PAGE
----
8. I am following this journey from when you set out. And I am having a swell time reading you. Keep going, bro. You write well. Keep telling us more about these normal people, they reawaken us to reality in a way. It’s like realising you want to start whining about your data running out, and then you flip through Humans of New York. Quite a stabiliser effect, huh? This your shit right here is stuff of legend. Give us more.

  9. You mention God is one one sentence and one fullstop later you belch out the word ‘shit’ twice???..Only you Zulu..Only you..

    Most of us may not have gotten free tee shirts or some coin but we have that one person who came through for us in a mind-blowing way when we least expected it

    Nice read as always..Eye opener!

  10. Indeed there has to be “something” or at least “someone” directing their steps…I’m greatly touched by what Safaricom is doing. Great read as always

  11. soooooo refreshing to read and then look at the pics on instagram…almost feels like im there…very nice for a dreary monday in the city!

  12. Those places are far flung from Kendu Bay shores of lake Victoria and yet you bring them so up close . One more great story telling. U da mannnn – Ja KagiBa!!!

  13. yes you did push the instagram thing to the point of me liking it :-)….you Kevo are doing a fantastic job……by any chance will you reach Entebbe to take pic of Kenyans living here???:-)

  14. Loving the #UnexpectedKenya stories! Thank you. About coincidences, I read The Road Less Traveled by Scott Peck with a lot of difficulty and got to appreciate how and when things happen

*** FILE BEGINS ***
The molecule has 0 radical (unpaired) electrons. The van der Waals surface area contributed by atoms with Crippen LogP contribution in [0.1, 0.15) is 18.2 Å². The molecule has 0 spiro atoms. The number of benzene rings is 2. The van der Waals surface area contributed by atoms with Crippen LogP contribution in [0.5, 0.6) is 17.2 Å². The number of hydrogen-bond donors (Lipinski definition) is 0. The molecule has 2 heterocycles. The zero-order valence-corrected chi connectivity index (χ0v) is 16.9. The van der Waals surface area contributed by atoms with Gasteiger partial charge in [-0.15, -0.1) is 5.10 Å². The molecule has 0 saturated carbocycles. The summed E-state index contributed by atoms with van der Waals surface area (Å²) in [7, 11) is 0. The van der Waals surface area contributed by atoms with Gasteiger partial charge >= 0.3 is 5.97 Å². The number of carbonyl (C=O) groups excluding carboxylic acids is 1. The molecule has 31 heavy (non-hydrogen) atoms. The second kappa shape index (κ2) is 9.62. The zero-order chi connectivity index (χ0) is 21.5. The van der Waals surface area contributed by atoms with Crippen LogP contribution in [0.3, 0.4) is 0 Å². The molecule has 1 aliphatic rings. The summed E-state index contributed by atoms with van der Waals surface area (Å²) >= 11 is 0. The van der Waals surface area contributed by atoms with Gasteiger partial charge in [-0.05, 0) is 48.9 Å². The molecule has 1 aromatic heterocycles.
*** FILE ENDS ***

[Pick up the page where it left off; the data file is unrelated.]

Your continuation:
15. Great article, I totally agree about the drive to Wundanyi it is spectacular especially after the dry area down in Voi.

    That said, I wouldn’t call that destiny, I think it’s more about a choice being made consciously or subconsciously to just do something and voila, you reap the benefit or woe.

  16. Is it just me or are other high schoolers hoping #UnexpectedKenya will also lead to #UnexpectedPhotoToReplaceLongOverdueKickAssLogo? With your words, it feels like I am there as you go through all the motions. Word of advice; You cannot escape your calling, never ever.

      1. Can’t wait to set my eyes on it..:) patience running out here. It’s been coming since we relocated so this kickass logo had better be worth bragging rights(mine, this after all is my hangout), and the story worth re-reading.

  17. This post awakened a debate I keep having, sometimes even with myself – if everything about us is already premeditated (he knew your name before you were even born..), where and how does ‘free will’ come in? If I am simply a pawn, how can I be blamed for the ‘choices’ I make? But does that mean, I am not accountable for my actions? Because Solomon had a lousy attitude during his photo shoot, he lost out to Bongo. Consequences of his actions.
    It’s like you said, it’s all very twisted!